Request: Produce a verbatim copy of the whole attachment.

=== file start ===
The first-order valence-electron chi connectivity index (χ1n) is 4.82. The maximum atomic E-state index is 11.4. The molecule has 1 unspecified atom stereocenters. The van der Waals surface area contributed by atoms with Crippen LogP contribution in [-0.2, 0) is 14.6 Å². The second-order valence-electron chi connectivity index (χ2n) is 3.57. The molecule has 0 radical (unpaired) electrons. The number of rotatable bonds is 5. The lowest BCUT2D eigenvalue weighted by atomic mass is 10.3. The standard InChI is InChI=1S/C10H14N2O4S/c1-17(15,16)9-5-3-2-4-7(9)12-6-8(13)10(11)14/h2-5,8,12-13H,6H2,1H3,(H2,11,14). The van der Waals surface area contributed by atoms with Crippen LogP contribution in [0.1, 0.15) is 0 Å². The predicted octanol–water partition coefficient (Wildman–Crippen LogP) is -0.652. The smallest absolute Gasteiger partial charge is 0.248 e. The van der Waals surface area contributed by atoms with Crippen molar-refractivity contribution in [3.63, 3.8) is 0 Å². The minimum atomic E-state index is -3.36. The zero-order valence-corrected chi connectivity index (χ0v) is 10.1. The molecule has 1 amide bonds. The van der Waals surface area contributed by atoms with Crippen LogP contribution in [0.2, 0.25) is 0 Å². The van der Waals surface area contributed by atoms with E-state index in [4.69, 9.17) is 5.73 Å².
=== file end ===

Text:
The first-order valence-electron chi connectivity index (χ1n) is 4.82. The maximum atomic E-state index is 11.4. The molecule has 1 unspecified atom stereocenters. The van der Waals surface area contributed by atoms with Crippen LogP contribution in [-0.2, 0) is 14.6 Å². The second-order valence-electron chi connectivity index (χ2n) is 3.57. The molecule has 0 radical (unpaired) electrons. The number of rotatable bonds is 5. The lowest BCUT2D eigenvalue weighted by atomic mass is 10.3. The standard InChI is InChI=1S/C10H14N2O4S/c1-17(15,16)9-5-3-2-4-7(9)12-6-8(13)10(11)14/h2-5,8,12-13H,6H2,1H3,(H2,11,14). The van der Waals surface area contributed by atoms with Crippen LogP contribution in [0.1, 0.15) is 0 Å². The predicted octanol–water partition coefficient (Wildman–Crippen LogP) is -0.652. The smallest absolute Gasteiger partial charge is 0.248 e. The van der Waals surface area contributed by atoms with Crippen molar-refractivity contribution in [3.63, 3.8) is 0 Å². The minimum atomic E-state index is -3.36. The zero-order valence-corrected chi connectivity index (χ0v) is 10.1. The molecule has 1 amide bonds. The van der Waals surface area contributed by atoms with Crippen LogP contribution in [0.2, 0.25) is 0 Å². The van der Waals surface area contributed by atoms with E-state index in [4.69, 9.17) is 5.73 Å².